Vperspective

Helping to close the gender gap in tech

Maria Bastone UFT Vice President Richard Mantell watches as teacher Deborah Goldfisher works with students in the Girls Who Code after-school program at IS 125 in Woodside, Queens.

It’s hard to believe that in 2018, when women have been prime ministers and presidents, middle school girls are still confronting age-old gender stereotypes about what girls should want, look like and aspire to.

At one middle school in Queens, a unique program is fostering a culture of empowerment aimed at these young girls. Girl power is not only alive but vibrant at IS 125 in Woodside, thanks to Girls Who Code.

Girls Who Code is a national organization on a simply stated mission: “to close the gender gap in tech, one girl at a time.” Deborah Goldfisher, a teacher at IS 125, is a firm believer in empowering girls to pursue careers in computers, technology and coding. She found the perfect resource in Girls Who Code, a program that exposes girls to the world of engineering and technology. She presented a proposal to her principal, who was happy to give her the green light.

Once a week after school, 20 girls meet in Goldfisher’s classroom, open their laptops and work on their individual or group “impact” projects, something they find interesting that has a positive impact on the school community or the community as a whole. The students recently voted to focus on cyberbullying as their next topic. Now, the girls will create a webpage with material about cyberbullying, an important issue for middle school students.

I was fortunate to have the opportunity in early February to watch the students as they worked on their projects. Every one of these girls was engaged, excited and thoroughly enjoying what she was doing. The self-discovery and inquisitiveness were amazing to witness.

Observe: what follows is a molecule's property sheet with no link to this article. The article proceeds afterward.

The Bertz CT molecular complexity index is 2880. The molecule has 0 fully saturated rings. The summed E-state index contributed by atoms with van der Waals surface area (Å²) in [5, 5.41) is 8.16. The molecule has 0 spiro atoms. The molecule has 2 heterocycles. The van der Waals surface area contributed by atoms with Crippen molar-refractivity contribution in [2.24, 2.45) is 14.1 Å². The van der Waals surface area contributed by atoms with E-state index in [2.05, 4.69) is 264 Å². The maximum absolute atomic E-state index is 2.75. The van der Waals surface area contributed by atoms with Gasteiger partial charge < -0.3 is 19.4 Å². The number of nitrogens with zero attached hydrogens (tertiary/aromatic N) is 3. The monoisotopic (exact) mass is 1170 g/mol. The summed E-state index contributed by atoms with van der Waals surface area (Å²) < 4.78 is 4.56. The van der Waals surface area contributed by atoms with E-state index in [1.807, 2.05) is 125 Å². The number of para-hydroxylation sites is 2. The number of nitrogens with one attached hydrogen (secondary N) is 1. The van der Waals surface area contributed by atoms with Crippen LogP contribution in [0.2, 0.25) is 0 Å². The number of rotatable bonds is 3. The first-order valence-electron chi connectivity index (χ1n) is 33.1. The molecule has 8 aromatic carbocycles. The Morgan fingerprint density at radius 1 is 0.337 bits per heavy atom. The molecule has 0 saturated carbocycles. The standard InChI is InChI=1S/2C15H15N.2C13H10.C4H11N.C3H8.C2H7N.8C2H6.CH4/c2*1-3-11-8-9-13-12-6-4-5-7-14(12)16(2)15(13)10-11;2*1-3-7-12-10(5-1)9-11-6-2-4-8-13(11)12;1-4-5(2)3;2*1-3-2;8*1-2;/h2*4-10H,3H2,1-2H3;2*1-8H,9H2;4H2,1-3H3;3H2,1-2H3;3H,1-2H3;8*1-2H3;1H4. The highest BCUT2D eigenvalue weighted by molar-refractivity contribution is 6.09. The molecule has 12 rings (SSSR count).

When I asked one of the students why she liked the program so much, she said “it is fun.” Another young woman noted that she had not really cared much for math before, but her participation in the club had changed her opinion.

Isn’t this what learning at school should be all about? We should be exposing our students to new and different things and hoping and praying that something clicks and a connection is made that can lead to greater things in the future.

In addition to working on the impact projects each week, the girls in the club also focus on one woman who was or is a pioneer in the science or technology field. The goal is straightforward: to learn about potential role models. I found out a great deal listening to the students and their teacher discuss Maddy Maxey, a coding expert who designed “smart” textiles. These textiles are used to create clothing that has circuitry built in to keep a person warm.

The Girls Who Code club at IS 125 not only empowers the young women, but also reinforces and teaches syntax, spelling, precision, order and logical thinking. All this is in addition to being “fun.”

Another impressive aspect of the club is the number of English language learners who participate. Codesters, the program Goldfisher uses, has versions in other languages, including Spanish and Mandarin.

Goldfisher said the Girls Who Code experience will help prepare her students for an engineering world dominated by men.

UFT Chapter Leader Tracey Miller described the school program to me as a “sisterhood” of young women working and learning together.

When I asked one IS 125 student why there isn’t a “Boys Who Code” club, she replied matter-of-factly, “Boys already code!”

No job field should be dominated by one gender. The world can — and should — be a level playing field. Breaking down these gender barriers is one of our many jobs as public school educators.

As Nelson Mandela said, “Education is the most powerful weapon which you can use to change the world.”

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